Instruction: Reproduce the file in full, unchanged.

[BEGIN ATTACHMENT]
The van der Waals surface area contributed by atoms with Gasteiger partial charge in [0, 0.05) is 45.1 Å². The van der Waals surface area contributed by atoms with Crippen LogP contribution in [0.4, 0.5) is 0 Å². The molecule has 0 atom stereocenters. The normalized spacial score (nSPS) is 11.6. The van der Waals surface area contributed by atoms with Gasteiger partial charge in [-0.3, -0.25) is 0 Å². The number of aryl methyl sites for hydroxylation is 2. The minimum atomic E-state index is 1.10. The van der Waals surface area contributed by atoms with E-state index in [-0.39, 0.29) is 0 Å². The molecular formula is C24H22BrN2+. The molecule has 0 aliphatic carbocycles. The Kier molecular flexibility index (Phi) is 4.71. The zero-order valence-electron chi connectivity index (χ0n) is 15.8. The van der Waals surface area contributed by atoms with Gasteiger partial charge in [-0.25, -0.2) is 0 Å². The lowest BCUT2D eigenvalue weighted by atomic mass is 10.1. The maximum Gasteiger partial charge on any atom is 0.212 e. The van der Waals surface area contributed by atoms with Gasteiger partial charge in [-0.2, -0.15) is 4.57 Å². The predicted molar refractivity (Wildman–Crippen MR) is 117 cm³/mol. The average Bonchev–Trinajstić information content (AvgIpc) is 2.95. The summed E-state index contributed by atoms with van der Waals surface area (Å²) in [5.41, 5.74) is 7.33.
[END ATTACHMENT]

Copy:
The van der Waals surface area contributed by atoms with Gasteiger partial charge in [0, 0.05) is 45.1 Å². The van der Waals surface area contributed by atoms with Crippen LogP contribution in [0.4, 0.5) is 0 Å². The molecule has 0 atom stereocenters. The normalized spacial score (nSPS) is 11.6. The van der Waals surface area contributed by atoms with Gasteiger partial charge in [-0.3, -0.25) is 0 Å². The number of aryl methyl sites for hydroxylation is 2. The minimum atomic E-state index is 1.10. The van der Waals surface area contributed by atoms with E-state index in [-0.39, 0.29) is 0 Å². The molecular formula is C24H22BrN2+. The molecule has 0 aliphatic carbocycles. The Kier molecular flexibility index (Phi) is 4.71. The zero-order valence-electron chi connectivity index (χ0n) is 15.8. The van der Waals surface area contributed by atoms with Gasteiger partial charge in [-0.25, -0.2) is 0 Å². The lowest BCUT2D eigenvalue weighted by atomic mass is 10.1. The maximum Gasteiger partial charge on any atom is 0.212 e. The van der Waals surface area contributed by atoms with Gasteiger partial charge in [-0.2, -0.15) is 4.57 Å². The predicted molar refractivity (Wildman–Crippen MR) is 117 cm³/mol. The average Bonchev–Trinajstić information content (AvgIpc) is 2.95. The summed E-state index contributed by atoms with van der Waals surface area (Å²) in [5.41, 5.74) is 7.33.